The Story Behind Google Street View Trekker Backpack

IMG_6111Google launched Street View as an experimental project back in 2007.  They packed several computers into the back of an SUV, stuck cameras, lasers, and a GPS device on top, and drove around collecting first images in few US cities. Around 2006 I was working with Tele Atlas (acquired by TomTom in 2007 for $2 bln) where we were collecting road data with Mobile Mapping Technology. Similar idea, yet different way of thinking… At that time we didn’t have a clue that it’s even possible to provide users all around the world with such a huge ammount of data online, so it was only used only internally (what a loss).


But Google as it’s a Google developed the project and managed to covere half of the world with 360-degree view of surrounds of roads and streets. Last year guys at Mountain View decided to go even further and created a Street View Trakker backpack, which gives possiblity to film all amazing places not accessible with a car. What’s cool Google lets users borrow the device if you manage to convince them that your project is truely unique.  Last week  the Verge: published this cool video releaving the story behind Google Trekker and the Street View. Worth watching:

source: The Verge

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Geoporter Seeking Crowdsourced Funding for Geospatial Education

GeoportersGeoporters  ( Geospatial Educators Opportunities for Partnership Outreach Research and Training) are seeking for active and passive Geo-Interested individuals to contribute in global Geo-awareness and Spatial Thinking programs. Taking Geo to the grassroots and spreading the good news of spatial thinking.

This is a crowdsourced funding drive courtesy of the GIS:YES (Youth and Educational Solutions). The main essence is zero down geospatial technologies and spatial thinking to the grassroots, the local residents.

The pilot project that took place in Bahia, Costa Rica has the following to report according to GIS learning:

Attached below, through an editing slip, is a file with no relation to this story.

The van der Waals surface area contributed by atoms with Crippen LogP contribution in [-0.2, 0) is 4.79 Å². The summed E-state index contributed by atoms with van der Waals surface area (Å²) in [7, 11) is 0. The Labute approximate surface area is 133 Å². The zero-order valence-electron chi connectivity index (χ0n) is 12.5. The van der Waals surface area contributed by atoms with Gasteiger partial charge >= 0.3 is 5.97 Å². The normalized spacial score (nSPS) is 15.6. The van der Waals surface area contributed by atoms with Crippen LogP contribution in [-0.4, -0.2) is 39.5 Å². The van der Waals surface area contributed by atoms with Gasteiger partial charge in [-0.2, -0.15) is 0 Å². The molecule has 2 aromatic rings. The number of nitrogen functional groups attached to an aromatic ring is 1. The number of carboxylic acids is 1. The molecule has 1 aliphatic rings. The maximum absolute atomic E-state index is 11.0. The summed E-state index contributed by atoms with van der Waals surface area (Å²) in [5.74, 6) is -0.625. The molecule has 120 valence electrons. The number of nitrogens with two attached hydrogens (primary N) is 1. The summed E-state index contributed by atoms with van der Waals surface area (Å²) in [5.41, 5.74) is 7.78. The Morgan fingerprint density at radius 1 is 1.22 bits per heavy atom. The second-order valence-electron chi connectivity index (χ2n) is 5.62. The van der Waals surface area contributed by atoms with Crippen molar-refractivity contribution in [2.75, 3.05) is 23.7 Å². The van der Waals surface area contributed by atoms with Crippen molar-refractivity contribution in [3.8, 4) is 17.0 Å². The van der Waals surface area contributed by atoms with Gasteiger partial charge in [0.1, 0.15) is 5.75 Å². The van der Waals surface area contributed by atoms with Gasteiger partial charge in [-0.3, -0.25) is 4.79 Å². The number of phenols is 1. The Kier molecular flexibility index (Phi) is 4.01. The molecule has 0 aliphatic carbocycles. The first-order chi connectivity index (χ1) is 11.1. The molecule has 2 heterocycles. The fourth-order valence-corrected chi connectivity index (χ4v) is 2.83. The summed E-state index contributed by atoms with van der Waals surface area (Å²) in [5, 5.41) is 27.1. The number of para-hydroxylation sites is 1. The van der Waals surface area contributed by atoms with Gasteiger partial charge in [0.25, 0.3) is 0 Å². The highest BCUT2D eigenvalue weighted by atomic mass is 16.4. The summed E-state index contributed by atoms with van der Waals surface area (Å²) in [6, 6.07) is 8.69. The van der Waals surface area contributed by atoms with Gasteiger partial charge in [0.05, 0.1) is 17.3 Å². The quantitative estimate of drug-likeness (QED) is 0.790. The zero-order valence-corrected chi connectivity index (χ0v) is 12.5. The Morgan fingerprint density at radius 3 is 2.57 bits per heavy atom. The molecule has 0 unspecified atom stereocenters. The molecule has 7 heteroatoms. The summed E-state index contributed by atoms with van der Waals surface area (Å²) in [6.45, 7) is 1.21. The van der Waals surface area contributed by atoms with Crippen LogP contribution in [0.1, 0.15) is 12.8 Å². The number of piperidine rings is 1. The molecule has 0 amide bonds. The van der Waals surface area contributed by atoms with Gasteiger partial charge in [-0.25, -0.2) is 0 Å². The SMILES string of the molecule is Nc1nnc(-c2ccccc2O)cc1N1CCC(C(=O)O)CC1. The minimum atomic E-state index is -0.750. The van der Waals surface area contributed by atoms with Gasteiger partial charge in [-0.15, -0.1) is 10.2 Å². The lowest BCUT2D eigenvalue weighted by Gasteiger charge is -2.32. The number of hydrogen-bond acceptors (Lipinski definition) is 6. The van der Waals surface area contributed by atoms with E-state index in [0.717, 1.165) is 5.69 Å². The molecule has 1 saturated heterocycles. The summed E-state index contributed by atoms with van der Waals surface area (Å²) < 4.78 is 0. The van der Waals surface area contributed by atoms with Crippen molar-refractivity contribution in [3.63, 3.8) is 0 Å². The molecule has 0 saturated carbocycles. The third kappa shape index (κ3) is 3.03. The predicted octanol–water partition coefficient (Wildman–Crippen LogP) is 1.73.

• Educate, train, and build capacity of residents in Bahía Ballena and other coastal communities to apply GIS and GPS to investigate, better understand, and take action in environmentally-based community identified projects.
  • Engage teachers and students in formal and informal education settings in project-based learning using geospatial technologies to enhance their communities and apply skills to future paths.
  • Empower communities to apply acquired geospatial and other technological skills to investigate their own community resources and contribute to solving critical global issues.


Over the course of a year in Bahia Ballena, Geoporter was able to teach 10% of the community in how to use GIS and GPS to identify and map out local concerns.  The residents have participated in projects such as mapping daily humpback whale sightings in Marino Ballena National Park and collecting GIS data about trash collected from local beaches and streets.

This can be replicated in your locality borrowing leave from what took place in Bahia Ballena. Geo-people let us find a way to contribute to this laudable program and continue to take Geo beyond the gates.

Learn more about how you can start your contribution and participation in Geoporter on indiegogo.com.

Follow Geoporters activities on facebook.com for more information.

Source: Gislounge.com


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